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Type: Journal article
Title: Placental inflammation is associated with rural and remote residence in the Northern Territory, Australia: a cross-sectional study
Author: O'Brien, C.
Arbuckle, S.
Thomas, S.
Rode, J.
Turner, R.
Jeffery, H.
Citation: BMC Pregnancy and Childbirth, 2015; 15(1):32-1-32-13
Publisher: BioMed Central
Issue Date: 2015
ISSN: 1471-2393
Statement of
Cecelia M O'Brien, Susan Arbuckle, Sujatha Thomas, Jurgen Rode, Robin Turner and Heather E Jeffery
Abstract: BACKGROUND: The Northern Territory has the highest rates of perinatal morbidity and mortality in Australia. Placental histopathology has not been studied in this high-risk group of women. METHODS: This is the first study to detail the placental pathology in Indigenous women and to compare the findings with non-Indigenous women in the Northern Territory. There were a total of 269 deliveries during a three-month period from the 27(th) of June to the 27(th) of August 2009. Seventy-one (71%) percent of all placentas were examined macroscopically, sectioned then reviewed by a Perinatal Pathologist, blinded to the maternal history and outcomes. RESULTS: Indigenous women were found to have higher rates of histologically confirmed chorioamnionitis and or a fetal inflammatory response compared with non-Indigenous women (46% versus 26%; OR 2.4, 95% CI 1.3-4.5). In contrast, non-Indigenous women were twice as likely to show vascular related pathology (31% versus 14%; OR 2.77, 95% CI 1.3-5.9). Indigenous women had significantly higher rates of potentially modifiable risk factors for placental inflammation including genitourinary infections, anaemia and smoking. After adjusting for confounders, histological chorioamnionitis and fetal inflammatory response was significantly associated with rural or remote residence (Adjusted OR 2.5, 95% CI 1.08 - 5.8). CONCLUSION: This study has revealed a complex aetiology underlying a high prevalence of placental inflammation in the Northern Territory. Placental inflammation is associated with rural and remote residence, which may represent greater impact of systemic disadvantage, particularly affecting Indigenous women in the Northern Territory.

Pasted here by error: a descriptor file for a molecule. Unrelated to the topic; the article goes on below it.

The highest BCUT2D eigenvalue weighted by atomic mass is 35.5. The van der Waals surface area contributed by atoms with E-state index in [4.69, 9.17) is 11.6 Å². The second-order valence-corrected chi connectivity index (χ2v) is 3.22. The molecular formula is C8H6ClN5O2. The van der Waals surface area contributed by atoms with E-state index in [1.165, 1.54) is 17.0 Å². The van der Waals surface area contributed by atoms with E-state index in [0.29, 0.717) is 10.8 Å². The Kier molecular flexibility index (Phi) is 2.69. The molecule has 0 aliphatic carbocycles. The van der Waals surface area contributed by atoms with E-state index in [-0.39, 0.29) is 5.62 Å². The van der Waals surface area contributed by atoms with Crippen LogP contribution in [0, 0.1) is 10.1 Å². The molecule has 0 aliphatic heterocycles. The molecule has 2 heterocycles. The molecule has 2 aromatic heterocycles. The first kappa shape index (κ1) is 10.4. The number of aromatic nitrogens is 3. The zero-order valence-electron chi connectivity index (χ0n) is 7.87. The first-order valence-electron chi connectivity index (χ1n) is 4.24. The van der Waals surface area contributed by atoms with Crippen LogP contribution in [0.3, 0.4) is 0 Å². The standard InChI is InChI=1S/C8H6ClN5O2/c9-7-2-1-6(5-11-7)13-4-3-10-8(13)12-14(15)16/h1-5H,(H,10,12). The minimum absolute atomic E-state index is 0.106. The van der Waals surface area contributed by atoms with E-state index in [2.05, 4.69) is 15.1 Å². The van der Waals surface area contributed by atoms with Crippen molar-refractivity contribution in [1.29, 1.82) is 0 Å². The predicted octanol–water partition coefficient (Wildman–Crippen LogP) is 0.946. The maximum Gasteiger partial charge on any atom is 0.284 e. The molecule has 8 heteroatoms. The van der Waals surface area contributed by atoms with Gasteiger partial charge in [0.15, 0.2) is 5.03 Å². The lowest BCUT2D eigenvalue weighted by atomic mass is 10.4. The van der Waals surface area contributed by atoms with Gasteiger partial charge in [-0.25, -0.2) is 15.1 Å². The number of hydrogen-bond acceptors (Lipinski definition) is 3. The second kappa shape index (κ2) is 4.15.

Keywords: Placenta; Indigenous women; Pregnancy; Remote; Residence; Genitourinary infections; Anaemia; Smoking; Histological chorioamnionitis; Fetal inflammatory response
Rights: © 2015 O’Brien et al.; licensee BioMed Central. This is an Open Access article distributed under the terms of the Creative Commons Attribution License (, which permits unrestricted use, distribution, and reproduction in any medium, provided the original work is properly credited. The Creative Commons Public Domain Dedication waiver ( applies to the data made available in this article, unless otherwise stated.
RMID: 0030033896
DOI: 10.1186/s12884-015-0458-7
Appears in Collections:Medicine publications

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